As a musician, it’s rare to consistently recognize with the naked ear whether or not a single instrument is in tune. There are a number of electronic devices on the market to aid in this, however if you’re leading into an impromptu performance to impress your friends, using one feels about as suave as putting on your dental headgear before bed. When tuning is necessary, why not do so in a fashion that won’t cramp your style?
To help his music-major friends add an element of Bond-like flare to the chore, [dbtayl] designed a chromatic tuner that’s disguised as a pocket watch, pet-named the “pokey”. The form for the custom casing was designed in OpenSCAD and cut from aluminum stock on a home-built CNC mill. Under its bass-clef bedecked cover is the PCB which was laid out in KiCad to fit the watch’s circular cavity, then milled from a piece of copped-clad board. The board contains the NXP Cortex M3 which acts as the tuner’s brain and runs an FFT (Fast Fourier Transform) that uses a microphone to match the dominant pitch it hears to the closest note. Five blue surface-mount LEDs on the side indicate how sharp or flat the note is, with the center being true.
[dbtayl’s] juxtaposition of circuitry in something that is so heavily associated with mechanical function is a clever play on our familiarity. You can see a test video of the trinket in action below:
Whether you own a pocket watch, want to own one, or just plain think they’re cool, [Fran’s] video on setting and regulating pocket watches provides a comprehensive overview on these beautiful works of mechanical art. After addressing the advantages and disadvantages between stem, lever, and key set watches, [Fran] cracks open her 1928 Illinois to reveal the internals and to demonstrate how to adjust the regulator.
Though she doesn’t dive into a full teardown, there’s plenty of identification and explanation of parts along the way. To slow her watch down a tad, [Fran] needed to turn a very tiny set screw about a quarter of a turn counterclockwise, slowing down the period: an adjustment that requires a fine jewelers screwdriver, a delicate touch, and a lot of patience. Results aren’t immediately discernible, either. It takes a day or two to observe whether the watch now keeps accurate time.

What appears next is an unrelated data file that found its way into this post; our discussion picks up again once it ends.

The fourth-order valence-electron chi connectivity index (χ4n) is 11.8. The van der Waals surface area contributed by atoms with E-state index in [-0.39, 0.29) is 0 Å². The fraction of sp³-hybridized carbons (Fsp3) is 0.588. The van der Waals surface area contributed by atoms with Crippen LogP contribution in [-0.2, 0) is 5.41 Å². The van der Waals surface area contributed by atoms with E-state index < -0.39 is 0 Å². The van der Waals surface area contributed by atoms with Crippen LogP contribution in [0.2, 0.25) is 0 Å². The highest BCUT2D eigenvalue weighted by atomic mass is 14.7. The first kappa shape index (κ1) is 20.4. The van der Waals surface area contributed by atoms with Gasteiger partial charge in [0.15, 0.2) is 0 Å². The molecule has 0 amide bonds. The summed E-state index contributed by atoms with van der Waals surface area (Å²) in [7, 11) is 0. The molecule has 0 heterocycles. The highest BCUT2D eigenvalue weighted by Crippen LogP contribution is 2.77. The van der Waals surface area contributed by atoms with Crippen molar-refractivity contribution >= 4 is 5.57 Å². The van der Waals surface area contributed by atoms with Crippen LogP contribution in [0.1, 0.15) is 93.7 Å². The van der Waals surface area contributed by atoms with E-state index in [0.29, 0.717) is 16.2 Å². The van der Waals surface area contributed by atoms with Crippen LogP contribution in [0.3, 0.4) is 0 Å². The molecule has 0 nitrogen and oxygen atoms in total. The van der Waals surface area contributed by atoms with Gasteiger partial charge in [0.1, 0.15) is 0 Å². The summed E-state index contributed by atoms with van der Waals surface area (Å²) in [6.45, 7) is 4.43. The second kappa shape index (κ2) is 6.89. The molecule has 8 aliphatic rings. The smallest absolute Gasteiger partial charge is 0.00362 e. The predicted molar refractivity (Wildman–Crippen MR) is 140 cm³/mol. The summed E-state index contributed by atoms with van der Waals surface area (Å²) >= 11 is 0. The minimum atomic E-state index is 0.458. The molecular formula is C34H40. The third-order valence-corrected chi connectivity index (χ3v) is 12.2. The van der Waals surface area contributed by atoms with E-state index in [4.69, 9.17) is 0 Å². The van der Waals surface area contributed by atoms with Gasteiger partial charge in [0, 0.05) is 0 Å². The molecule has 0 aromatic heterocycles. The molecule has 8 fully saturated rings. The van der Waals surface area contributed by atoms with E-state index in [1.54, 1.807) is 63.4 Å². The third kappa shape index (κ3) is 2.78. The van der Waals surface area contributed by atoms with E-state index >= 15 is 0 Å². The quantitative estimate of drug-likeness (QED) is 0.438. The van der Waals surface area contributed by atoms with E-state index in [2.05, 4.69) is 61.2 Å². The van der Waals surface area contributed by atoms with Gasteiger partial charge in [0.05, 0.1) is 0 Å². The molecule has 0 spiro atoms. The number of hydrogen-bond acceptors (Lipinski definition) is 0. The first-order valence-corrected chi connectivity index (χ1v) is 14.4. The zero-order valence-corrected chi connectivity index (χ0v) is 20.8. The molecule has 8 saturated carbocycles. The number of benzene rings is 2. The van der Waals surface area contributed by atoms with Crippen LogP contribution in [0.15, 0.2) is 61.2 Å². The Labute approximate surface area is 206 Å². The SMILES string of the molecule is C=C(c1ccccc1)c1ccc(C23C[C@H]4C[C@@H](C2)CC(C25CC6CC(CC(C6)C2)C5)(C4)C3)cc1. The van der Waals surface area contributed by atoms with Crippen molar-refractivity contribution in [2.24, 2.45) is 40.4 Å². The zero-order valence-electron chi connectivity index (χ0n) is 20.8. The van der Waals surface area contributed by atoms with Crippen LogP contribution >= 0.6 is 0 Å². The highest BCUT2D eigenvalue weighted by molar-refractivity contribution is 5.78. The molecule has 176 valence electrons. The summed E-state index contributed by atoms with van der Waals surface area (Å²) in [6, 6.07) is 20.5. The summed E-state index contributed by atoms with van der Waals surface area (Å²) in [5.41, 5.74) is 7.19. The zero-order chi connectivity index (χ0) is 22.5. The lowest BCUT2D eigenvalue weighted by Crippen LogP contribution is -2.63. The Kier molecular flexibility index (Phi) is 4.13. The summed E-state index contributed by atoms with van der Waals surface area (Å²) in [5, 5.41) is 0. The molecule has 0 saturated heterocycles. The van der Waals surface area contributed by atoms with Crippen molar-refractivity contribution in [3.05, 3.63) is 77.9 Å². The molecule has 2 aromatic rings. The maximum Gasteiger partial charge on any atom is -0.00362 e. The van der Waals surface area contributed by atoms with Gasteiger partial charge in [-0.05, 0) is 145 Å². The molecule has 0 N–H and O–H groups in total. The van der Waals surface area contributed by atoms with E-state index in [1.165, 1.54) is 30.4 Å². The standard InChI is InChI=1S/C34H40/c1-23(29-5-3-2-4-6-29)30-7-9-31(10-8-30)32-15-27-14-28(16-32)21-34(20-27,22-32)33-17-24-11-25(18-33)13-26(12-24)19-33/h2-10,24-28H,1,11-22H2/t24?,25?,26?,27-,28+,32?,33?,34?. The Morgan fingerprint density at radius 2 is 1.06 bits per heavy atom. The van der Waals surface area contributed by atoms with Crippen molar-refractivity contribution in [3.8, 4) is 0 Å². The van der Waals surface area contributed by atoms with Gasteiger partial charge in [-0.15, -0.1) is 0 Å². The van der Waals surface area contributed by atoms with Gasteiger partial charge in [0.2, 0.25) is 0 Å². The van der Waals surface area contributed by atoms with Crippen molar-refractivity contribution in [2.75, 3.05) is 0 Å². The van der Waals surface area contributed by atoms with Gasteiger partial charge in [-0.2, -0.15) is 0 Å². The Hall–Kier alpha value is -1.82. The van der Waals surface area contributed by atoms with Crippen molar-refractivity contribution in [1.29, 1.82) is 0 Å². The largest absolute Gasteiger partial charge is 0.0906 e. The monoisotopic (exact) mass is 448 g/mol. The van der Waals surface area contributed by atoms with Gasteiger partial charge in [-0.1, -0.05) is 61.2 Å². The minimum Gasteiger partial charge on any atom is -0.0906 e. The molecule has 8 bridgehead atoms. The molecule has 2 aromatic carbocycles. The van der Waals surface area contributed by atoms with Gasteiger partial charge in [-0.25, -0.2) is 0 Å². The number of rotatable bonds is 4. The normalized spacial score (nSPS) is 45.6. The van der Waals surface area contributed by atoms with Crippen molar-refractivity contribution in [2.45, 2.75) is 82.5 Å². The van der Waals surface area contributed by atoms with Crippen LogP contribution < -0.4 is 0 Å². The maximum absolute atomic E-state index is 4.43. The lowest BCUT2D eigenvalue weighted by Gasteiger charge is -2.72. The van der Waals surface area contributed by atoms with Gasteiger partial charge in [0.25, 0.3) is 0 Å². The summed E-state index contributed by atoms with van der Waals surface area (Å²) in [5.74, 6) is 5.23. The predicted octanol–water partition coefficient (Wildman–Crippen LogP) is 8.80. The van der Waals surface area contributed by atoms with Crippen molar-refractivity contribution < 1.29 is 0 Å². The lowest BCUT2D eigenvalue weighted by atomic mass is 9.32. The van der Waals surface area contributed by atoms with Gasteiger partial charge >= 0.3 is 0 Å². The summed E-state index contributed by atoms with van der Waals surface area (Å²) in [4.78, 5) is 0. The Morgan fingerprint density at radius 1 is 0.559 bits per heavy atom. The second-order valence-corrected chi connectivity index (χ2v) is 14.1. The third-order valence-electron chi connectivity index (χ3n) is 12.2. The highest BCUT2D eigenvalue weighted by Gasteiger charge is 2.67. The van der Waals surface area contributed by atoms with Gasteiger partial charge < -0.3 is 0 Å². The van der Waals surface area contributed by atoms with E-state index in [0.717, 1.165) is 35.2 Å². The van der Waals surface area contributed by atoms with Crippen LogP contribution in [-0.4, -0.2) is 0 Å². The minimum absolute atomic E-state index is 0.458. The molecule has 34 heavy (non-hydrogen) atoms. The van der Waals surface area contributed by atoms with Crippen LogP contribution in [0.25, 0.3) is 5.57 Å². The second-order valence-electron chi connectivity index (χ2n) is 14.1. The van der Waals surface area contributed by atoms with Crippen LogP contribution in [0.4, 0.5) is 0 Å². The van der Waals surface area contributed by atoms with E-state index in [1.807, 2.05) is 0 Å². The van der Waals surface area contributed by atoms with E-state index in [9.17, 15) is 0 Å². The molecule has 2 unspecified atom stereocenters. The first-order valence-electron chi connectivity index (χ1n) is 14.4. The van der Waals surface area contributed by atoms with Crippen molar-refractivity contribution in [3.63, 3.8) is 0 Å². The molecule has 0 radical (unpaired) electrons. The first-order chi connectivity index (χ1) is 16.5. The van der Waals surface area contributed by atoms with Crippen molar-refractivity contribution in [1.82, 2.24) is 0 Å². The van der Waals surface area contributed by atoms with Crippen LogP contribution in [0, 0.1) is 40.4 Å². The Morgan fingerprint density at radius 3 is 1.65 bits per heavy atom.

Stick around for the video after the jump, which also includes an in-depth look at a 1904 Elgin watch, its regulator and other key components.
Until recently, watches have been entirely mechanical where each wheel, gear, and mechanism representing a milestone in our understanding of precision manufacturing and timekeeping.
Today it is nearly impossible to find watchmakers to service or repair vintage mechanical pocket and wristwatches, so we have to do it ourselves. Learn to repair vintage mechanical watches. You can do this and we’ll show you how.
[Frank] wanted a classy way of telling the time, so he built up a LED Pocket Watch. The watch features 132 LEDs for displaying the time, two buttons to activate and change modes, a vibration motor, and a buzzer.
It’s controlled by a picoPower ATmega645P, which has enough pins to drive the array of LEDs, an internal real time clock, and low power consumption. The device is housed behind laser cut acrylic face, and sits in a 3D printed case.
To power the device, [Frank] used a rechargeable lithium coin cell battery. The charging circuitry is based on a MCP73831, which is an easy to integrate charge control IC. A USB connector is used to provide power to the board.
One of the bigger challenges of the design is driving the large array of LEDs. [Frank] uses Charlieplexing to group the LEDs and reduce the number of pins required. Another trick he used was offsetting the ISP header pins. This allows for programming the AVR without soldering a connector to the board.
[Frank]’s Instructables write-up is very detailed, and includes explanations of the schematic, PCB layout, software design, and case design. It’s a good read that details his design decisions.
After the break, watch [Frank]’s video overview of the project.
[moris_zen] found himself with a hand full of Li-Ion batteries and no good way to see what their capacities were. He built a this unique tester really quick to get the job done. He’s using off the shelf components and a cheap pocket watch which he bought in Taiwan for $1. You hook the circuit up to your battery, click the button and the watch starts working. When it stops, you multiply that number by .38 to get your amp/hour results. Sure, he could have just used a counter, but this is an interesting approach. All he needs to do now is make a nice container to hide all of the circuitry. How could he change the circuit to make the end multiplication unnecessary?